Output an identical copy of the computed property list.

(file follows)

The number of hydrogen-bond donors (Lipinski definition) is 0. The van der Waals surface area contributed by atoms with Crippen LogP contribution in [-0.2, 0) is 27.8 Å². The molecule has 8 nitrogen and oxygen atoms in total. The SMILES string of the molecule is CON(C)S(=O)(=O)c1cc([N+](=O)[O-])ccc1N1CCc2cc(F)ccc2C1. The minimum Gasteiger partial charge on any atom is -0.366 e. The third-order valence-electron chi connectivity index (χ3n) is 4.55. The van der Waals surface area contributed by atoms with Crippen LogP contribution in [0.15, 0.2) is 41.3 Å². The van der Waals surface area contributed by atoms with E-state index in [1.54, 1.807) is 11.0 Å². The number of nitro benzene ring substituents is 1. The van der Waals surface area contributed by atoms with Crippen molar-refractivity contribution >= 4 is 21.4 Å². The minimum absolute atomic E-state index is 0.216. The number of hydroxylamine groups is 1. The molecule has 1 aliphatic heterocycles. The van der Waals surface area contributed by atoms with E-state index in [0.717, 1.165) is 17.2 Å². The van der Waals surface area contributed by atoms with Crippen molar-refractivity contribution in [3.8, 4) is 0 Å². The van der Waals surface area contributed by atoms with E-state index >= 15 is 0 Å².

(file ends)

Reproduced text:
The number of hydrogen-bond donors (Lipinski definition) is 0. The van der Waals surface area contributed by atoms with Crippen LogP contribution in [-0.2, 0) is 27.8 Å². The molecule has 8 nitrogen and oxygen atoms in total. The SMILES string of the molecule is CON(C)S(=O)(=O)c1cc([N+](=O)[O-])ccc1N1CCc2cc(F)ccc2C1. The minimum Gasteiger partial charge on any atom is -0.366 e. The third-order valence-electron chi connectivity index (χ3n) is 4.55. The van der Waals surface area contributed by atoms with Crippen LogP contribution in [0.15, 0.2) is 41.3 Å². The van der Waals surface area contributed by atoms with E-state index in [1.54, 1.807) is 11.0 Å². The number of nitro benzene ring substituents is 1. The van der Waals surface area contributed by atoms with Crippen molar-refractivity contribution >= 4 is 21.4 Å². The minimum absolute atomic E-state index is 0.216. The number of hydroxylamine groups is 1. The molecule has 1 aliphatic heterocycles. The van der Waals surface area contributed by atoms with E-state index in [0.717, 1.165) is 17.2 Å². The van der Waals surface area contributed by atoms with Crippen molar-refractivity contribution in [3.8, 4) is 0 Å². The van der Waals surface area contributed by atoms with E-state index >= 15 is 0 Å².